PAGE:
Over the course of 264 pages of text, Cahill looks at all the features of Greek culture that made them so different from other ancient cultures.  Through the study of Homer’s Iliad and Odyssey, Cahill examined the Greek’s view of war and honor in their grand war epic then how the same man expressed how the Greek’s expressed their feelings.  The contradiction of the Homeric works is part of a larger theme that Cahill explores in Greek poetry beyond Homer, politicians and playwrights, philosophers, and artists.  Throughout each chapter, Cahill examines what the Greeks did differently than anyone else as well as relate examples that many will know.  Yet Cahill reveals that as time went on the Greeks own culture started to swallow itself until stabilized by the Romans who were without the Greek imagination and then merged with newly developing Christian religion that used Greek words to explain its beliefs to a wider world; this synthesis of the Greco-Roman world and Judeo-Christian tradition is what created Western thought and society that we know today.

 

Cahill’s analysis and themes are for the general reader very through-provoking, but even for someone not well versed in overall Greek scholarship there seems to be something missing in this book.  Just in comparing previous and upcoming volumes of Cahill’s own series, this book seems really short for one covering one of the two big parts of Western Civilization.  Aside from the two chapters focused around the Homeric epics, all the other chapters seemed to be less than they could be not only in examples but also in giving connections in relevance for the reader today.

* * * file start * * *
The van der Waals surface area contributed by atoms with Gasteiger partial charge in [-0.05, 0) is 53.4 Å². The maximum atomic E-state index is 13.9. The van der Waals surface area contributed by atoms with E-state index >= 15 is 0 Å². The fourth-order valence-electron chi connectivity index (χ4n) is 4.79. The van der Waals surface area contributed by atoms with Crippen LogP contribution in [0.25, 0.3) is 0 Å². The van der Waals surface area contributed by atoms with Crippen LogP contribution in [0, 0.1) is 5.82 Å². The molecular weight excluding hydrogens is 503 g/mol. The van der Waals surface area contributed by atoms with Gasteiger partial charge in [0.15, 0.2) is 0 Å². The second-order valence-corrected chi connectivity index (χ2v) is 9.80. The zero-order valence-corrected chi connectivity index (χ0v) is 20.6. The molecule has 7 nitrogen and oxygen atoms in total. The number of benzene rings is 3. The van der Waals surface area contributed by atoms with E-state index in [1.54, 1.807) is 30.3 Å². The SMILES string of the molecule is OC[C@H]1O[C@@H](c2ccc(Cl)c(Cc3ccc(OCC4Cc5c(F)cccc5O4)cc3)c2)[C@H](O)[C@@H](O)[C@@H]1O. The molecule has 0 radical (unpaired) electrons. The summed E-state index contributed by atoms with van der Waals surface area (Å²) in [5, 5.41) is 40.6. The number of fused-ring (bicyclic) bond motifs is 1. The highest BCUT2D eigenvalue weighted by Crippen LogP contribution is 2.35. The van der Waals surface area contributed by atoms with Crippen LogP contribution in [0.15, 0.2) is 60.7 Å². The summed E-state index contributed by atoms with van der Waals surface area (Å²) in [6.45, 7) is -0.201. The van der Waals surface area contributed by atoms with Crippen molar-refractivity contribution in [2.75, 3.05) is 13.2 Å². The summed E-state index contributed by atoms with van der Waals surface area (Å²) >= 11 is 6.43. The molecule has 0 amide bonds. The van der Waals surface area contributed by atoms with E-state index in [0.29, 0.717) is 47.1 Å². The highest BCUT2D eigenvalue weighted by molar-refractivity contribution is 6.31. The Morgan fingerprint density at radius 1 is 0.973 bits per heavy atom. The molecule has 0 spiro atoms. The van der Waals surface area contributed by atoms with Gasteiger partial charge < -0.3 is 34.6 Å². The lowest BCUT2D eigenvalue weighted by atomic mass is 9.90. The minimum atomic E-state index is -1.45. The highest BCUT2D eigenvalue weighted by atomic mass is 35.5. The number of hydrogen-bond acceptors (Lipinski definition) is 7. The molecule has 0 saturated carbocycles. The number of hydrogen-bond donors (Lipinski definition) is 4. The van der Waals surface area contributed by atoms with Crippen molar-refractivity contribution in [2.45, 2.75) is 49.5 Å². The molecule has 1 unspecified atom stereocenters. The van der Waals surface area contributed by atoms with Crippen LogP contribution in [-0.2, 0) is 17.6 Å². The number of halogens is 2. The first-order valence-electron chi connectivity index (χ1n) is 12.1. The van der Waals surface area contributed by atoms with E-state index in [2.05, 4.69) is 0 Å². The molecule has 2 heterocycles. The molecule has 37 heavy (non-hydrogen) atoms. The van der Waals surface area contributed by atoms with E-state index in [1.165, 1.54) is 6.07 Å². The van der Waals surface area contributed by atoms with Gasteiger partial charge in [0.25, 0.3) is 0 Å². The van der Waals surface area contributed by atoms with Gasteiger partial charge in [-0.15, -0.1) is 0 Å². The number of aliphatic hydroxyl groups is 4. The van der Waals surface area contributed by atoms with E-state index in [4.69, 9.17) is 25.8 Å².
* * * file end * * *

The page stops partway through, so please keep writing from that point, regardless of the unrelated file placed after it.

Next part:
For the Western society in general, the Greeks are remembered for their myths, magnificent ruins, and democracy.  Thomas Cahill’s Sailing the Wine-Dark Sea does reveal that ancient Greece was more than that and why a culture millennia old matters to us today.  While not perfect, this book is at least a good read for the general reader which may be what Cahill is aiming for but for those more well read it feels lacking once finished.